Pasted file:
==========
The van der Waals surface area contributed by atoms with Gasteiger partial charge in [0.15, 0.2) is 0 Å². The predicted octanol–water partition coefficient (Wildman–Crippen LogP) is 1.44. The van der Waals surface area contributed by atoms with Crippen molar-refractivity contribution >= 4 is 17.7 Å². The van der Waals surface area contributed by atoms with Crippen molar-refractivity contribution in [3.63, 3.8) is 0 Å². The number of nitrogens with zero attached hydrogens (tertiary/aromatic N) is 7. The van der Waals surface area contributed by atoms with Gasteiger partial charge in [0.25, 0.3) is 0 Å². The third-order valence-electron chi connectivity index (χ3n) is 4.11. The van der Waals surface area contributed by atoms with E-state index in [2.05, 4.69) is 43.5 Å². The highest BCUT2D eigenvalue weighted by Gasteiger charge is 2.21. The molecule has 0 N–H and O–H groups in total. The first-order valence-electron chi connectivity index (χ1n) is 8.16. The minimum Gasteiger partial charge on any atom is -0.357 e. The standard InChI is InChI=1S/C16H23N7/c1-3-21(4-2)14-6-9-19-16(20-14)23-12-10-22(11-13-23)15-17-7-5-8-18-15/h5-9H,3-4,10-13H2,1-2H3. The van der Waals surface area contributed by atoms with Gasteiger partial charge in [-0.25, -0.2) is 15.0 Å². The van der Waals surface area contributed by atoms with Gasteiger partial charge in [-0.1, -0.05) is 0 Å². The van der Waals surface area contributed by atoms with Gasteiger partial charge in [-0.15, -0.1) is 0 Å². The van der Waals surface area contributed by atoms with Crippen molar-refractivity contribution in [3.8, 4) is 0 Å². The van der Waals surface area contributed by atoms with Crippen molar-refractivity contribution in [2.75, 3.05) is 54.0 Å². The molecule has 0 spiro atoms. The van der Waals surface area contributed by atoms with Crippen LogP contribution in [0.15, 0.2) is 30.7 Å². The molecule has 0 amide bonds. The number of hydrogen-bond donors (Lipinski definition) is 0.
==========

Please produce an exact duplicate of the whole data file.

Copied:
The van der Waals surface area contributed by atoms with Gasteiger partial charge in [0.15, 0.2) is 0 Å². The predicted octanol–water partition coefficient (Wildman–Crippen LogP) is 1.44. The van der Waals surface area contributed by atoms with Crippen molar-refractivity contribution >= 4 is 17.7 Å². The van der Waals surface area contributed by atoms with Crippen molar-refractivity contribution in [3.63, 3.8) is 0 Å². The number of nitrogens with zero attached hydrogens (tertiary/aromatic N) is 7. The van der Waals surface area contributed by atoms with Gasteiger partial charge in [0.25, 0.3) is 0 Å². The third-order valence-electron chi connectivity index (χ3n) is 4.11. The van der Waals surface area contributed by atoms with E-state index in [2.05, 4.69) is 43.5 Å². The highest BCUT2D eigenvalue weighted by Gasteiger charge is 2.21. The molecule has 0 N–H and O–H groups in total. The first-order valence-electron chi connectivity index (χ1n) is 8.16. The minimum Gasteiger partial charge on any atom is -0.357 e. The standard InChI is InChI=1S/C16H23N7/c1-3-21(4-2)14-6-9-19-16(20-14)23-12-10-22(11-13-23)15-17-7-5-8-18-15/h5-9H,3-4,10-13H2,1-2H3. The van der Waals surface area contributed by atoms with Gasteiger partial charge in [-0.25, -0.2) is 15.0 Å². The van der Waals surface area contributed by atoms with Gasteiger partial charge in [-0.1, -0.05) is 0 Å². The van der Waals surface area contributed by atoms with Gasteiger partial charge in [-0.15, -0.1) is 0 Å². The van der Waals surface area contributed by atoms with Crippen molar-refractivity contribution in [3.8, 4) is 0 Å². The van der Waals surface area contributed by atoms with Crippen molar-refractivity contribution in [2.75, 3.05) is 54.0 Å². The molecule has 0 spiro atoms. The van der Waals surface area contributed by atoms with Crippen LogP contribution in [0.15, 0.2) is 30.7 Å². The molecule has 0 amide bonds. The number of hydrogen-bond donors (Lipinski definition) is 0.